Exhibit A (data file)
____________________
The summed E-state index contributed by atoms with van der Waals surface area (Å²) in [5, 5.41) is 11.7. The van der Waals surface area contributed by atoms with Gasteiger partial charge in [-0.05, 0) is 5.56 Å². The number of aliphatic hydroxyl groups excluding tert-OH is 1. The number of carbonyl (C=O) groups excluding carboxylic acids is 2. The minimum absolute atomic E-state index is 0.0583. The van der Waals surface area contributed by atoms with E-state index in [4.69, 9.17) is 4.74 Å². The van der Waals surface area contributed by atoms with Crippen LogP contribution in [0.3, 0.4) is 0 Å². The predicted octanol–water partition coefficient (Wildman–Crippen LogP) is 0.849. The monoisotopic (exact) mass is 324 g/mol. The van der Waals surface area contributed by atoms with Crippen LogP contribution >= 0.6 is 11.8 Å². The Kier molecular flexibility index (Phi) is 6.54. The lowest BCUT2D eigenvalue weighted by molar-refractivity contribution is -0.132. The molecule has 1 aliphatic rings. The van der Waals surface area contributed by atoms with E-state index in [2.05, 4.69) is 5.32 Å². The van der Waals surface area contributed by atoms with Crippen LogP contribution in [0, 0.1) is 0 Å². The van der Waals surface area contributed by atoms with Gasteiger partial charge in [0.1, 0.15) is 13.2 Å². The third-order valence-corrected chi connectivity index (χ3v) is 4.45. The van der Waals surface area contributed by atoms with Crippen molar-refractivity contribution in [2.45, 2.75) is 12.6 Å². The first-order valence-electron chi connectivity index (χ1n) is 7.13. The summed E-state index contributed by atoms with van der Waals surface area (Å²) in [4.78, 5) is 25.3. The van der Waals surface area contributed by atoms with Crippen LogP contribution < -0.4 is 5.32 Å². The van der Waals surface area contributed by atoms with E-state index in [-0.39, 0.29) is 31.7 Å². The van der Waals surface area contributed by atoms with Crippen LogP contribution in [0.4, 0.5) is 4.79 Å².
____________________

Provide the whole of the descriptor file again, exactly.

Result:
The summed E-state index contributed by atoms with van der Waals surface area (Å²) in [5, 5.41) is 11.7. The van der Waals surface area contributed by atoms with Gasteiger partial charge in [-0.05, 0) is 5.56 Å². The number of aliphatic hydroxyl groups excluding tert-OH is 1. The number of carbonyl (C=O) groups excluding carboxylic acids is 2. The minimum absolute atomic E-state index is 0.0583. The van der Waals surface area contributed by atoms with E-state index in [4.69, 9.17) is 4.74 Å². The van der Waals surface area contributed by atoms with Crippen LogP contribution in [0.3, 0.4) is 0 Å². The predicted octanol–water partition coefficient (Wildman–Crippen LogP) is 0.849. The monoisotopic (exact) mass is 324 g/mol. The van der Waals surface area contributed by atoms with Crippen LogP contribution >= 0.6 is 11.8 Å². The Kier molecular flexibility index (Phi) is 6.54. The lowest BCUT2D eigenvalue weighted by molar-refractivity contribution is -0.132. The molecule has 1 aliphatic rings. The van der Waals surface area contributed by atoms with E-state index in [2.05, 4.69) is 5.32 Å². The van der Waals surface area contributed by atoms with Crippen LogP contribution in [0, 0.1) is 0 Å². The van der Waals surface area contributed by atoms with Gasteiger partial charge in [0.1, 0.15) is 13.2 Å². The third-order valence-corrected chi connectivity index (χ3v) is 4.45. The van der Waals surface area contributed by atoms with Crippen molar-refractivity contribution in [2.45, 2.75) is 12.6 Å². The first-order valence-electron chi connectivity index (χ1n) is 7.13. The summed E-state index contributed by atoms with van der Waals surface area (Å²) in [4.78, 5) is 25.3. The van der Waals surface area contributed by atoms with Crippen LogP contribution < -0.4 is 5.32 Å². The van der Waals surface area contributed by atoms with E-state index in [-0.39, 0.29) is 31.7 Å². The van der Waals surface area contributed by atoms with Crippen LogP contribution in [0.4, 0.5) is 4.79 Å².